It's a rainy Manhattan afternoon when I throw on some nude pumps and head uptown to DryBar at The Parker Meridian. It seems a little silly to get a my hair done on a wet day like this, but a little pampering never hurt anyone. Inside, a bevy of bloggers- myself included- are treated to bubbling champagne, girl talk and world-class blowouts. What's the special occasion? Award-winning New York Times reporter, Stephanie Clifford, is celebrating her debut novel "Everybody Rise" and we get the first scoop.
Looking glamorous and keeping with the high-society theme of Clifford's novel, we head to The Plaza for High Tea. Despite the five-star treatment, which mirrors the luxury and opulence of her characters' lifestyles, Clifford assures us that "this novel is based on a world that is not mine. I live in Brooklyn, but I did a lot of reporting around the women who live in this world and what it’s like."
"Everybody Rise" is a book about fitting in and figuring out who you are... it follows a 26-year-old named Evelyn. She’s from Maryland, she moves to New York and is trying to find her place here. She ends up thinking she’s found it when she falls in with this old, money-set driven job. In order to fit in there, she begins lying--she changes the way she dresses, she changes the makeup she wears, she changes her hair. The lies quickly get bigger and bigger until she has to reckon with the sort of made-up life she’s come up with."
"It was important to me have a heroine who wasn’t redeemed or rescued by a man. She gets herself into a ton of trouble, and she’s the one who has to scrape herself out of it in the end. It’s also a story of mothers and daughters. It’s sort of fitting with having tea at The Plaza because one of my favorite scenes in the book is Evelyn at age 10 visiting New York with her mom for the first time. Her mom is there to revisit her own glory days, and at tea Evelyn can’t do anything right. Her mom is like, “No. No. No. No lemon in there. Cream in there. Don’t hold it like that, Evelyn.” That sort of anxiousness in wanting to please her mom builds a lot of what happens later on, 16 years later when she’s a young woman in New York. She’s still trying to gain acceptance, still trying to be seen because she was never quite seen by her mom."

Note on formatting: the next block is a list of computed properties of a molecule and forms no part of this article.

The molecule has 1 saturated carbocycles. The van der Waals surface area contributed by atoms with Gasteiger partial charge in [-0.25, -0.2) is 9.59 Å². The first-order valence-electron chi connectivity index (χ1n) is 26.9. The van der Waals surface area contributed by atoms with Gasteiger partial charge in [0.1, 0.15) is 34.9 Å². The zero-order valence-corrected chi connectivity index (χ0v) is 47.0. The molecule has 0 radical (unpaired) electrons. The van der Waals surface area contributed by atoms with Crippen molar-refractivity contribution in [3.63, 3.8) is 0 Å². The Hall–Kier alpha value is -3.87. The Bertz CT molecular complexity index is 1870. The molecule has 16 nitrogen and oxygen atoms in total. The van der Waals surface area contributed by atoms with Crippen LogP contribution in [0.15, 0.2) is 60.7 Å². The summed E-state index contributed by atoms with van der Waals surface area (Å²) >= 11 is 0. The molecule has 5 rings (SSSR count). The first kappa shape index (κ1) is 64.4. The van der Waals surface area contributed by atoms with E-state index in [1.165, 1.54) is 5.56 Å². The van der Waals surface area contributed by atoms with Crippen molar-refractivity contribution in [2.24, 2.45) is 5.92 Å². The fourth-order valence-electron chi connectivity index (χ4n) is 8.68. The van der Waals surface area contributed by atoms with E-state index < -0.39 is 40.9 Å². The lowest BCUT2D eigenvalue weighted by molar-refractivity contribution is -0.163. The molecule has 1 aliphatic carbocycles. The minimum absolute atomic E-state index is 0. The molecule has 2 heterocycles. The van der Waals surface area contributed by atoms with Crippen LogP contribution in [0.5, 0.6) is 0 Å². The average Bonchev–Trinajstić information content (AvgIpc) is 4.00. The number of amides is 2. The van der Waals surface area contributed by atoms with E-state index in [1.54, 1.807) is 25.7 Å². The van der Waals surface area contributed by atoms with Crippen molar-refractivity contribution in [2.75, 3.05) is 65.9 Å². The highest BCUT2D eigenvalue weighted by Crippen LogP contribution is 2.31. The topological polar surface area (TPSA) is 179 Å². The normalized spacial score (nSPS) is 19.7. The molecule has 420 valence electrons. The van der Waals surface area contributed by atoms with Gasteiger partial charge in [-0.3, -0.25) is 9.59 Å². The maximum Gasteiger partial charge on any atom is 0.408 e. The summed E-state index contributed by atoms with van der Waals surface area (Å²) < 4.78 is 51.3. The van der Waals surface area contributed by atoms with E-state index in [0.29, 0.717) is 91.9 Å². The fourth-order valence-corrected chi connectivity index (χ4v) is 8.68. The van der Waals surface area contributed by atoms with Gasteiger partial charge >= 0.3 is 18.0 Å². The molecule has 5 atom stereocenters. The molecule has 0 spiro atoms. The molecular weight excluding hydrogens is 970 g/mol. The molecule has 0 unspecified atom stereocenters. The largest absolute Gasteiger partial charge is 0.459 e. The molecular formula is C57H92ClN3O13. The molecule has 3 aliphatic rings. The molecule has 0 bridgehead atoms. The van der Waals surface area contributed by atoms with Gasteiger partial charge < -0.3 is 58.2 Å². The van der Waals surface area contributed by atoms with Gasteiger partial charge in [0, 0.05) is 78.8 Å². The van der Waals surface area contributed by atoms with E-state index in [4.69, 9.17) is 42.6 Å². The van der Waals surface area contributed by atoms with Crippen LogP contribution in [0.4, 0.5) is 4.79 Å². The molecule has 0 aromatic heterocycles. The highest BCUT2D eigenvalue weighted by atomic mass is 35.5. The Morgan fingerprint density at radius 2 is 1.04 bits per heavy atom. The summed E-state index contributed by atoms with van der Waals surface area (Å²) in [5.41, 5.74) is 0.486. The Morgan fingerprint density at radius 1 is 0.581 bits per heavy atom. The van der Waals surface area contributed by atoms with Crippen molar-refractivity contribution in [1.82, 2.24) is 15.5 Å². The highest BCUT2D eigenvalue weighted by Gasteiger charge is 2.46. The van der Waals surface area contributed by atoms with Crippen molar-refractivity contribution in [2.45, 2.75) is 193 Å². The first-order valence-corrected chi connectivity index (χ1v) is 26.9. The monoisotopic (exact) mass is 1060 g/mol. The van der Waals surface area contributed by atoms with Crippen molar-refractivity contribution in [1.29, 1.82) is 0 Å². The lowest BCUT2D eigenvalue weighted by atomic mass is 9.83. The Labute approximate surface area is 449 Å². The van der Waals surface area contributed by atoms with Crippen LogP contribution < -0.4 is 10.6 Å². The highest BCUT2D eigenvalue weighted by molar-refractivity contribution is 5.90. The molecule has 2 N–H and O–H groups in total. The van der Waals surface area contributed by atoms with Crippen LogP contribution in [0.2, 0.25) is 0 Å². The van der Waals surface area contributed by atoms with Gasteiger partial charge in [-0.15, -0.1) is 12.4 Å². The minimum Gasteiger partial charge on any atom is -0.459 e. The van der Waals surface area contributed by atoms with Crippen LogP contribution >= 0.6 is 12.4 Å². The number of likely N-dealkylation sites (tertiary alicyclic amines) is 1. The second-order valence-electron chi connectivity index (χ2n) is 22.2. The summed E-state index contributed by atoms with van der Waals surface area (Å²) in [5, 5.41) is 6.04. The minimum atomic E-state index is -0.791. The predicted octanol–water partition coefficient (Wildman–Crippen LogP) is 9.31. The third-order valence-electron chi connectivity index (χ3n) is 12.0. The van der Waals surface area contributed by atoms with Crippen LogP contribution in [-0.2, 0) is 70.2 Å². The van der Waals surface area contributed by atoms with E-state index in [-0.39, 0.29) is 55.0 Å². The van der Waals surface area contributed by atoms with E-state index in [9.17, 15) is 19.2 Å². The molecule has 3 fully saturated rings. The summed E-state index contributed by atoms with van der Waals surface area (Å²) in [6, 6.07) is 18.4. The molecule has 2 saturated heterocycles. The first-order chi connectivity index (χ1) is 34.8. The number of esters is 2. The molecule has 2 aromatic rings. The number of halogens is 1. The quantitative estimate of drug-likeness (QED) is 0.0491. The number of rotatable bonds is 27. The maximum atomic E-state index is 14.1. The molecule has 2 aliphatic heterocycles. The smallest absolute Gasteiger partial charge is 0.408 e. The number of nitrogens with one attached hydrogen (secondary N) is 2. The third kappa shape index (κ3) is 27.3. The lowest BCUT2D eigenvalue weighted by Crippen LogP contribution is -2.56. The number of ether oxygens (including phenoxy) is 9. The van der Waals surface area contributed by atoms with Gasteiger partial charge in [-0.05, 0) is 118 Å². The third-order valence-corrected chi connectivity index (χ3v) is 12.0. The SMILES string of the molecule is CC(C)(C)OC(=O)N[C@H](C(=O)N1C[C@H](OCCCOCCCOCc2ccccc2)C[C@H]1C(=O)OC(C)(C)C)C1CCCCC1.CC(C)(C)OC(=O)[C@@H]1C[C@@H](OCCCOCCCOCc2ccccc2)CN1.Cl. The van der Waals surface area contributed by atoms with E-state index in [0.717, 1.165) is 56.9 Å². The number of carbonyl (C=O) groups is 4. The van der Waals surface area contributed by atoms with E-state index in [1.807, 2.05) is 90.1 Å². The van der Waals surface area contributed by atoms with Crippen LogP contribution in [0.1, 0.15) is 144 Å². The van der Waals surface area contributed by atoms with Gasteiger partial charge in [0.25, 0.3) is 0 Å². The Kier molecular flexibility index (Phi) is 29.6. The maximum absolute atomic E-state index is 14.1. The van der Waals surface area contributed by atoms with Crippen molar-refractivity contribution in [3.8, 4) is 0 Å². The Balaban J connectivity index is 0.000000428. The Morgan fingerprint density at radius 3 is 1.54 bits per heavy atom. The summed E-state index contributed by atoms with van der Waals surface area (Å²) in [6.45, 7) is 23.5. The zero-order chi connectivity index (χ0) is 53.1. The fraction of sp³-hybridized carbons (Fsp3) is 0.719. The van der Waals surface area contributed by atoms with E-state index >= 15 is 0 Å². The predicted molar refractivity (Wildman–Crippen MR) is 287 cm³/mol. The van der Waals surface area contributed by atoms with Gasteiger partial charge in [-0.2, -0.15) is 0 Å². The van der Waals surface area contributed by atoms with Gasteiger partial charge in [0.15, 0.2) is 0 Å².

Sitting down with an award-winning New York Times reporter is kind of a big deal. As a proud feminist, I can say with complete assurance that it's incredibly inspiring to gain perspective from a real Boss Lady. You know what they say: "If you can make it in New York, you can make it anywhere," and this is especially true for women. Climbing the ladder of success is no easy feat.
Clifford notes: "When I came to New York I had a really hard time. I couldn’t get a job for two years. I was barely making rent. I didn’t have enough money to go out with my friends."
It was memories like this that served as inspiration for "Everybody Rise." Instead of depicting exclusive nightclubs, expensive yachts, and Louboutins, Clifford wanted to show the real struggle of moving to Manhattan. Sure it's fabulous, but it's not that easy to "make it" and avoid temptation.